Oetha sings for the matriarchs of the sistahood
Singing for the sistahood, hip-hop trio Oetha recently released their new single, Cruisin – paying homage to the power of matriarchs and celebrating the times they let their hair down.
Following their debut single, Sista Girl, Oetha’s Cruisin speaks to the need for women to let go of their responsibilities, take the weight of the world off their shoulders and cut loose with their sisters.
“Without a doubt, Cruisin is an anthem for Indigenous and non-Indigenous women. It is a celebration of female independence, providing the freedom to express ourselves within music and life,” said the trio.
The trio consists of Lady Lash, a proud Kokatha woman from Ceduna, South Australia, Dizzy Doolan from Townsville, Queensland and Miss Hood, an Aboriginal Kunai and Gunditjmara woman from Victoria.
Meriki Hood (Miss Hood) said Oetha’s journey of creation began years ago.
“We have such a good relationship, we have known each other for years upon years. It was a dream come true working together. Our relationship ends up being almost perfect for music, it’s so organic,” Miss Hood said.
“We all got together a few years back to create an EP and we had done a lot of songs that were important to us and touched important topics but we wanted something fun – that’s how Cruisin came to be.”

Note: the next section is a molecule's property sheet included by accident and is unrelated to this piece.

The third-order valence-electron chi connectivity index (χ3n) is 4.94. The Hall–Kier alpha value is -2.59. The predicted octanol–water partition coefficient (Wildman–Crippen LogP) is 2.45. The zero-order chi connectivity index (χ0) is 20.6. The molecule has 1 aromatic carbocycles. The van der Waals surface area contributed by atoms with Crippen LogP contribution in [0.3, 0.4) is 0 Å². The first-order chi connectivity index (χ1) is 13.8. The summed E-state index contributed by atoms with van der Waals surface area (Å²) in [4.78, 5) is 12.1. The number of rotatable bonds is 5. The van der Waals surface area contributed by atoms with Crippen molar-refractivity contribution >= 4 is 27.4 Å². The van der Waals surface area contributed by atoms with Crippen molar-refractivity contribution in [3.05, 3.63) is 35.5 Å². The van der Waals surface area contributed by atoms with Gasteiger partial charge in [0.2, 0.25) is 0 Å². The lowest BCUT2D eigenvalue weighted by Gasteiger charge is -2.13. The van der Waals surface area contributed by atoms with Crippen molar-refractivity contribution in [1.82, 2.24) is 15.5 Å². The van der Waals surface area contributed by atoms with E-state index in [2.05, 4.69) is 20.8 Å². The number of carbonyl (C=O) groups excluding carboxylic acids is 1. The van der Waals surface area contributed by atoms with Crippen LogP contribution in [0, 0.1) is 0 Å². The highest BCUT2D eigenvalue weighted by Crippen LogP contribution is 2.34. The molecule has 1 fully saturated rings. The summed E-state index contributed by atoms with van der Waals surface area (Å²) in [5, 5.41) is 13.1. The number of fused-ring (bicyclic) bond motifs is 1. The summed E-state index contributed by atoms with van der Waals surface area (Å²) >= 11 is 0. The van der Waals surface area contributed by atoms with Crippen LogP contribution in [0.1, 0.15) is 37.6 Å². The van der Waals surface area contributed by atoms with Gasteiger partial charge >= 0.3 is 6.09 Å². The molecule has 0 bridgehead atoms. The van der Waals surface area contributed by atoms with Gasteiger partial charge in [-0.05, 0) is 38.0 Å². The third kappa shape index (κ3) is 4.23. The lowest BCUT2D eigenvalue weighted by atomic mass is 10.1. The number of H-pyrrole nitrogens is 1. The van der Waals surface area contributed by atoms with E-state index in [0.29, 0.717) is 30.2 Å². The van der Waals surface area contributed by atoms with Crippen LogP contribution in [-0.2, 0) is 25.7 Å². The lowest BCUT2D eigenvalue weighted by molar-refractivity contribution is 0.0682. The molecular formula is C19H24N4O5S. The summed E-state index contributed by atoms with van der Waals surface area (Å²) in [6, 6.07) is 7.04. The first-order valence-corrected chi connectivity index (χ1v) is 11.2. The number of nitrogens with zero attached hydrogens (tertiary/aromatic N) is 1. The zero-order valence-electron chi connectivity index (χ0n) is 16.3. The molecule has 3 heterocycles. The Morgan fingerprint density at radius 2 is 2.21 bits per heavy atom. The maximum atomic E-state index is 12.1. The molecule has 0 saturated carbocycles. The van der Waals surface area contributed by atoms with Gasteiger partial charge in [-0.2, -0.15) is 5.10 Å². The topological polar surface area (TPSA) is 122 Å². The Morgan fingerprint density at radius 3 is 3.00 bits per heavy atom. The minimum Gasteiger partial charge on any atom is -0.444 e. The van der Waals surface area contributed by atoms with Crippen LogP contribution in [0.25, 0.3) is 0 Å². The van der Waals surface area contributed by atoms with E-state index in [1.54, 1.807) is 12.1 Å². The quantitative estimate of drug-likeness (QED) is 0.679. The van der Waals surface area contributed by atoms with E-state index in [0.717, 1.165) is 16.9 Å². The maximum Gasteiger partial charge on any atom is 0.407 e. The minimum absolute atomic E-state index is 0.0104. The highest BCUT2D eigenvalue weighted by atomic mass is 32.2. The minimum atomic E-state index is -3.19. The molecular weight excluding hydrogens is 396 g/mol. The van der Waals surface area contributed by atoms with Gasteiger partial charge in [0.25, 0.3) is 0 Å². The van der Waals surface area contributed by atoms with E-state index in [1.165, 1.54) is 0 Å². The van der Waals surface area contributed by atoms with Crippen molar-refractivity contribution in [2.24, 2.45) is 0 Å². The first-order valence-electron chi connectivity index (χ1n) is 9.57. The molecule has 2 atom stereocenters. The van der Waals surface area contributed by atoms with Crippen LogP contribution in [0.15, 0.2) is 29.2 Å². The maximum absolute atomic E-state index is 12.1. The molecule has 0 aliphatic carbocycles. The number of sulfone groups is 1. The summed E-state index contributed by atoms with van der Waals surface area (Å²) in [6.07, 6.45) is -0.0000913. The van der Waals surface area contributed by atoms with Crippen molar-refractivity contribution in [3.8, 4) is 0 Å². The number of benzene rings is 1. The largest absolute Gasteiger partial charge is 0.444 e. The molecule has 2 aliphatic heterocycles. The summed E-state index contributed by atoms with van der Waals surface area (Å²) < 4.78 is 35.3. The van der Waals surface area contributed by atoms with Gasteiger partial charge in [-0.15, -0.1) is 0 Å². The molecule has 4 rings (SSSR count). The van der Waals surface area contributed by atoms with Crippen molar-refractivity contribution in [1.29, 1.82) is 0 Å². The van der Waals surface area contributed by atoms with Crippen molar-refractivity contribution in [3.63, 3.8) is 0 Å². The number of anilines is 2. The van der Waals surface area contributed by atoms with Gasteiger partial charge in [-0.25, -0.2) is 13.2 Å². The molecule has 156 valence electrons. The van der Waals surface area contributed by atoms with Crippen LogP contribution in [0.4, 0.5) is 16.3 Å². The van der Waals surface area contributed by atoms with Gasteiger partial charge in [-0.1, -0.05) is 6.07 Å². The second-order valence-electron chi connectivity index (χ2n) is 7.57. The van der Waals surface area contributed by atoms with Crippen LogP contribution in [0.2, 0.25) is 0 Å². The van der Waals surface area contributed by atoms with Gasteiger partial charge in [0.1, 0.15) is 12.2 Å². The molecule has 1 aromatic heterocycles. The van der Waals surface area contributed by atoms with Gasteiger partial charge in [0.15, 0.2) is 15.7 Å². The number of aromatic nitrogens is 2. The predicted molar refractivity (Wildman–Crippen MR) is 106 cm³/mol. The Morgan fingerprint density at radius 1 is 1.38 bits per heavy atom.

Miss Hood said it’s incredibly important for young First Nations women to have a solid group of women supporting them and holding them up.
“With everything through colonisation that we are dealing with, particularly here in Victoria right now and further out. We are based on a matriarchal society so that female community is such an important element of our culture we want to pass [that] on,” Miss Hood said.
“We are usually the first in line to put our feelings and emotions aside and get everything right and look after others, whether it’s regarding Sorry Business, domestic violence, other disputes – we are the peacemakers, the thread holding family together.”
“We carry the stress on our shoulders, and doing everything – it is so important for women to have spaces and songs like this to just let go to.”
Miss Hood has an incredibly intimate relationship with hip-hop, beginning writing at age 17.
“I feel music always gave me a voice, being Aboriginal, I had a lot to say. Music was the basis for that, a strong platform for me,” Miss Hood said.
“Hip-hop music in general relates to Aboriginal communities, it started in America and it was based on honestly being able to stick it to the man. A lot of the stories from America still touch home here in Australia – we suffered slavery, we suffered genocide and massacres here [too].”
Miss Hood works at Dame Phyllis Frost women’s correctional therapy, in various youth detention centres, and with Stolen Generation survivors teaching music as a form of therapeutic form of healing and self-expression.
“My father was part of the Stolen Generations, and same with a lot of my Uncles and Aunties. Our culture is all language based, we did a lot of healing through, art, dance and song traditionally. It makes sense even today to bring back songlines and our traditional forms of healing,” Miss Hood said.
The women don’t have long to celebrate the success. With an album on the horizon, Oetha have busy times ahead.
“We have a lot traveling coming our way – we are going to sit down and get an album out and happening which is so exciting. It’s the fun side of music, starting from scratch and creating,” Miss Hood said.
By Rachael Knowles